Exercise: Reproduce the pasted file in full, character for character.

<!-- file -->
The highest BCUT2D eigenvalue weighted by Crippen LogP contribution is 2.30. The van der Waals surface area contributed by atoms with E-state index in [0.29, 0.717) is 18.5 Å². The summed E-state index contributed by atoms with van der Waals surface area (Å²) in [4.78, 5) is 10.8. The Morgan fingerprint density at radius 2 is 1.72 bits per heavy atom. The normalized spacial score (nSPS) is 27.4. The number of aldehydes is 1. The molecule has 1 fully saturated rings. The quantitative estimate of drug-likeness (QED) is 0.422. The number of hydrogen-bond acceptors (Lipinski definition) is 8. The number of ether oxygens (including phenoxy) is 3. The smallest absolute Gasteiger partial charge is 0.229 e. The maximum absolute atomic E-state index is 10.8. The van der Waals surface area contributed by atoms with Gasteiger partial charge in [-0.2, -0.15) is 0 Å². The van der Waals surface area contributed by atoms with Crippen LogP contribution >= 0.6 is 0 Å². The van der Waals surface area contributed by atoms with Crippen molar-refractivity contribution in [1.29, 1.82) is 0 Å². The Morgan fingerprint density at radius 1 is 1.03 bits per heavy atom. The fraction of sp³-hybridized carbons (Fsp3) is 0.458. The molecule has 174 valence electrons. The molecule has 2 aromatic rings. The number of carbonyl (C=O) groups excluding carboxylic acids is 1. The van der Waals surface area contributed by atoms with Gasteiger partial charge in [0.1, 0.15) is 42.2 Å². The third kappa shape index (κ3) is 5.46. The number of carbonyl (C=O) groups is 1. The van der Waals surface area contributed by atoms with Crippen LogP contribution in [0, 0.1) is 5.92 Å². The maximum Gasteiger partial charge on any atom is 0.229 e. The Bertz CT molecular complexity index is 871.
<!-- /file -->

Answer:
The highest BCUT2D eigenvalue weighted by Crippen LogP contribution is 2.30. The van der Waals surface area contributed by atoms with E-state index in [0.29, 0.717) is 18.5 Å². The summed E-state index contributed by atoms with van der Waals surface area (Å²) in [4.78, 5) is 10.8. The Morgan fingerprint density at radius 2 is 1.72 bits per heavy atom. The normalized spacial score (nSPS) is 27.4. The number of aldehydes is 1. The molecule has 1 fully saturated rings. The quantitative estimate of drug-likeness (QED) is 0.422. The number of hydrogen-bond acceptors (Lipinski definition) is 8. The number of ether oxygens (including phenoxy) is 3. The smallest absolute Gasteiger partial charge is 0.229 e. The maximum absolute atomic E-state index is 10.8. The van der Waals surface area contributed by atoms with Gasteiger partial charge in [-0.2, -0.15) is 0 Å². The van der Waals surface area contributed by atoms with Crippen LogP contribution >= 0.6 is 0 Å². The van der Waals surface area contributed by atoms with Crippen molar-refractivity contribution in [1.29, 1.82) is 0 Å². The Morgan fingerprint density at radius 1 is 1.03 bits per heavy atom. The fraction of sp³-hybridized carbons (Fsp3) is 0.458. The molecule has 174 valence electrons. The molecule has 2 aromatic rings. The number of carbonyl (C=O) groups excluding carboxylic acids is 1. The van der Waals surface area contributed by atoms with Gasteiger partial charge in [0.1, 0.15) is 42.2 Å². The third kappa shape index (κ3) is 5.46. The number of carbonyl (C=O) groups is 1. The van der Waals surface area contributed by atoms with Crippen LogP contribution in [0, 0.1) is 5.92 Å². The maximum Gasteiger partial charge on any atom is 0.229 e. The Bertz CT molecular complexity index is 871.